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#47 Ocean Dead Zones

#47 Ocean Dead Zones

The majority of life on our planet needs oxygen for survival, but in our waterways oxygen levels are reducing. Increases in water pollution including fresh and salt water are creating dead zones all over our planet. The rise in dead zones has been linked to intensive agricultural practices, industrial activities, pollution and rapid population growth.  

Dead Zones Uncovered:

Dead zones, also known as hypoxic zones, are areas in oceans and lakes where the oxygen concentration is so low, animal life suffocates and dies. Nutrient pollution from farming is the primary cause of dead zones. Farmers prepare their fields with fertilizers and other harmful chemicals, causing runoff that leads into our waterways. This stimulates an overgrowth of algae, consuming oxygen and depleting the marine life. The greater awareness we bring to dead zones – the quicker we can make the necessary changes to protect our waterways and marine life.

Facts on Dead Zones:

  • Scientists have identified 415 dead zones worldwide.
  • The majority of the world’s dead zones are located along the eastern coast of the United States, as well as the coastlines of the Baltic States, Japan, and the Korean Peninsula.
  • The second largest dead zone in the world is in the northern Gulf of Mexico. It stretches 6500 miles, and is caused by nutrient pollution runoff.
  • The Atlantic Coast red algae bloom has been linked to agricultural runoff containing high levels of phosphorus. 
  • In the United States, heavy use of animal manure and commercial fertilizers in agriculture are the main contributors to dead zones.
  • In developing countries untreated wastewater from sewage and industry are also contributors to dead zones.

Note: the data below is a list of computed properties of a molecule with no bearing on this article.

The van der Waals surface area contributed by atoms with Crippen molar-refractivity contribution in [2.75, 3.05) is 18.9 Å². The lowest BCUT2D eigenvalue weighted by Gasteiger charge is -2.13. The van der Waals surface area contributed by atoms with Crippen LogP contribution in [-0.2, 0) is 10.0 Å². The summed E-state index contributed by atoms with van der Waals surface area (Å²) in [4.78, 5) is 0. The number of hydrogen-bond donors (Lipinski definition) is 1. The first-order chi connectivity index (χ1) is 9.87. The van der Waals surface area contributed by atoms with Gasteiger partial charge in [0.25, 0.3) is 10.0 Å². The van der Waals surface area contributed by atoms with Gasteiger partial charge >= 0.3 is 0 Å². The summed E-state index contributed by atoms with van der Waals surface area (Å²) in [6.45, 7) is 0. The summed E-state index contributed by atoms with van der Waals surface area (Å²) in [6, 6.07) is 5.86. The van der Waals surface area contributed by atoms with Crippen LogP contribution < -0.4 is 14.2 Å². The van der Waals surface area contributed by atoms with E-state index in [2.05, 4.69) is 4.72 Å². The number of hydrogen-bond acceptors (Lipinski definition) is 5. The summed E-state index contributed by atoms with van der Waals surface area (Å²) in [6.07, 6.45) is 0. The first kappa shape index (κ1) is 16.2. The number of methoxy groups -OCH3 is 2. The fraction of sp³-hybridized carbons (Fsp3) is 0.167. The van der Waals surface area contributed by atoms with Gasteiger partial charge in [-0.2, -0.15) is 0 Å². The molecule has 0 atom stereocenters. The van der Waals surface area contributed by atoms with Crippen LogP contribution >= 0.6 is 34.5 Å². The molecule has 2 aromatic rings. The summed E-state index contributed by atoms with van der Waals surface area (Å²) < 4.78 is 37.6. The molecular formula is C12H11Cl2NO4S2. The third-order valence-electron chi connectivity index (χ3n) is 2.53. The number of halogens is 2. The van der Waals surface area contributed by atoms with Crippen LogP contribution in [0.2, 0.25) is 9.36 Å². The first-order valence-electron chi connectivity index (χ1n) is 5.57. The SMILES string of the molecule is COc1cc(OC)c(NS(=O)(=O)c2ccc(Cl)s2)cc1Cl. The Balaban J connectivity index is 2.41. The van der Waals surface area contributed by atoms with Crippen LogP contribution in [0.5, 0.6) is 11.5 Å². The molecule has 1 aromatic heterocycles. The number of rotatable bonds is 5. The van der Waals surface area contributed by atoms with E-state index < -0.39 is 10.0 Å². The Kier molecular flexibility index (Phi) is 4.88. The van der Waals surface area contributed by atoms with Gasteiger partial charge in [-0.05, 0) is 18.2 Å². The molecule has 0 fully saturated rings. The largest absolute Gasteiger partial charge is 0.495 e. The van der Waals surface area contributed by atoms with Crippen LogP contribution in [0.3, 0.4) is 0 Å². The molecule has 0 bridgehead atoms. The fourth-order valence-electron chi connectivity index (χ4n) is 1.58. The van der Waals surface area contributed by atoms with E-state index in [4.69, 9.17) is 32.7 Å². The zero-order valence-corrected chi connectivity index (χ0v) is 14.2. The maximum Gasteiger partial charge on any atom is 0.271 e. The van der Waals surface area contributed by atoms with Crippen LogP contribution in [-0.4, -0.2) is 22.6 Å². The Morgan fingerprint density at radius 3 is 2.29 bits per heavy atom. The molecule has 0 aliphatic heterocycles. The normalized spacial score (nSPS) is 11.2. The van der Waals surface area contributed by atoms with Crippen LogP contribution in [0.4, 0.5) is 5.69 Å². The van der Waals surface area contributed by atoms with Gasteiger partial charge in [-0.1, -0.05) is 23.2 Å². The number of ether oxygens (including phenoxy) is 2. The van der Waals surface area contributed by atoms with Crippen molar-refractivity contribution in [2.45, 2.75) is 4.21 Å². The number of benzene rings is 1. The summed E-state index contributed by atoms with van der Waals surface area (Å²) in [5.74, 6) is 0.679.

• The Black Sea dead zone, previously the largest dead zone in the world, largely disappeared between 1991 and 2001 after fertilizers became too costly to use. 
Dead Zone with fish

How can I make an impact:

Action 1: Global Goodness

  • Stop using fertilizers and chemicals on your lawn and gardens. If fertilizers are needed research companies using organic matter that do not include synthetic chemicals.  
  • Share this information with you neighbors, friends, and family. The more we reduce our chemical and nutrient pollution, as a whole, the quicker we can remediate dead zones.  

Action 2: Planet Protector

  • All of Action 1
  • Lobby your local government to use alternatives to pesticides and fertilizers in your parks and community areas.

Action 3: Earth Angel

  • All of Action 1 & 2
  • Tell Congress we need increased regulations on commercial farming practices and pesticide use. 
  • Write a letter to the EPA, asking for revisions in current water quality regulations.  

Facts References: 

https://www.epa.gov/nutrientpollution/effects-dead-zones-and-harmful-algal-blooms
https://oceanservice.noaa.gov/facts/deadzone.html
https://www.nationalgeographic.org/encyclopedia/dead-zone/
https://insideclimatenews.org/news/15052018/algae-blooms-climate-change-methane-emissions-data-agriculture-nutrient-runoff-fertilizer-sewage-pollution-lake-erie
https://www.neefusa.org/dead-zone
http://www.gulfpreserve.org/deadzone.htm

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